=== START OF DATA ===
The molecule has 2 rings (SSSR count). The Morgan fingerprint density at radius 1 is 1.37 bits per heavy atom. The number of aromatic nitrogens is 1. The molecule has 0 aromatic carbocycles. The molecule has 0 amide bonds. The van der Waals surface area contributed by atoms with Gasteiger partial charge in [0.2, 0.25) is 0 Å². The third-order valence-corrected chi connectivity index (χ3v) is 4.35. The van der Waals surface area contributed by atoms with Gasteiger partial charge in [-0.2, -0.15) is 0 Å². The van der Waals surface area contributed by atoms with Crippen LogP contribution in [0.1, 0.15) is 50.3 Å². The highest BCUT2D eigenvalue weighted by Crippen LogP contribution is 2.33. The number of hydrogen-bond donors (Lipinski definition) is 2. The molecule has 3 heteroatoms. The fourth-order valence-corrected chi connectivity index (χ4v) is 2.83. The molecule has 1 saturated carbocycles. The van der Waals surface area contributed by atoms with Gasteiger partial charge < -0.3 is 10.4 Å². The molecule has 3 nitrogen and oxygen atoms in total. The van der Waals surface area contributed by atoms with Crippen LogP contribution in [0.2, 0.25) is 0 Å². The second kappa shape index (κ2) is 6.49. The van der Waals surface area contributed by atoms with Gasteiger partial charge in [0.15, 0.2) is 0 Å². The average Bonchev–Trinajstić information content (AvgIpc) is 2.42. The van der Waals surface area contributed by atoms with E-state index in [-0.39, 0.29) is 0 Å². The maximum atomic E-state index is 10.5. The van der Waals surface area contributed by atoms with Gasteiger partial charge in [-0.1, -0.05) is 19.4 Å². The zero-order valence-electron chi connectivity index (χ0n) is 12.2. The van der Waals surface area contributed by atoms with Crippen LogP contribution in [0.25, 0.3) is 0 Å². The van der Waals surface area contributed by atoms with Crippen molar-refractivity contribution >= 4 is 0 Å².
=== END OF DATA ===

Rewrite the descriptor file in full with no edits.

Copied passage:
The molecule has 2 rings (SSSR count). The Morgan fingerprint density at radius 1 is 1.37 bits per heavy atom. The number of aromatic nitrogens is 1. The molecule has 0 aromatic carbocycles. The molecule has 0 amide bonds. The van der Waals surface area contributed by atoms with Gasteiger partial charge in [0.2, 0.25) is 0 Å². The third-order valence-corrected chi connectivity index (χ3v) is 4.35. The van der Waals surface area contributed by atoms with Gasteiger partial charge in [-0.2, -0.15) is 0 Å². The van der Waals surface area contributed by atoms with Crippen LogP contribution in [0.1, 0.15) is 50.3 Å². The highest BCUT2D eigenvalue weighted by Crippen LogP contribution is 2.33. The number of hydrogen-bond donors (Lipinski definition) is 2. The molecule has 3 heteroatoms. The fourth-order valence-corrected chi connectivity index (χ4v) is 2.83. The molecule has 1 saturated carbocycles. The van der Waals surface area contributed by atoms with Gasteiger partial charge < -0.3 is 10.4 Å². The molecule has 3 nitrogen and oxygen atoms in total. The van der Waals surface area contributed by atoms with Crippen LogP contribution in [0.2, 0.25) is 0 Å². The second kappa shape index (κ2) is 6.49. The van der Waals surface area contributed by atoms with Gasteiger partial charge in [0.15, 0.2) is 0 Å². The average Bonchev–Trinajstić information content (AvgIpc) is 2.42. The van der Waals surface area contributed by atoms with E-state index in [-0.39, 0.29) is 0 Å². The maximum atomic E-state index is 10.5. The van der Waals surface area contributed by atoms with Gasteiger partial charge in [-0.1, -0.05) is 19.4 Å². The zero-order valence-electron chi connectivity index (χ0n) is 12.2. The van der Waals surface area contributed by atoms with Crippen LogP contribution in [0.25, 0.3) is 0 Å². The van der Waals surface area contributed by atoms with Crippen molar-refractivity contribution >= 4 is 0 Å².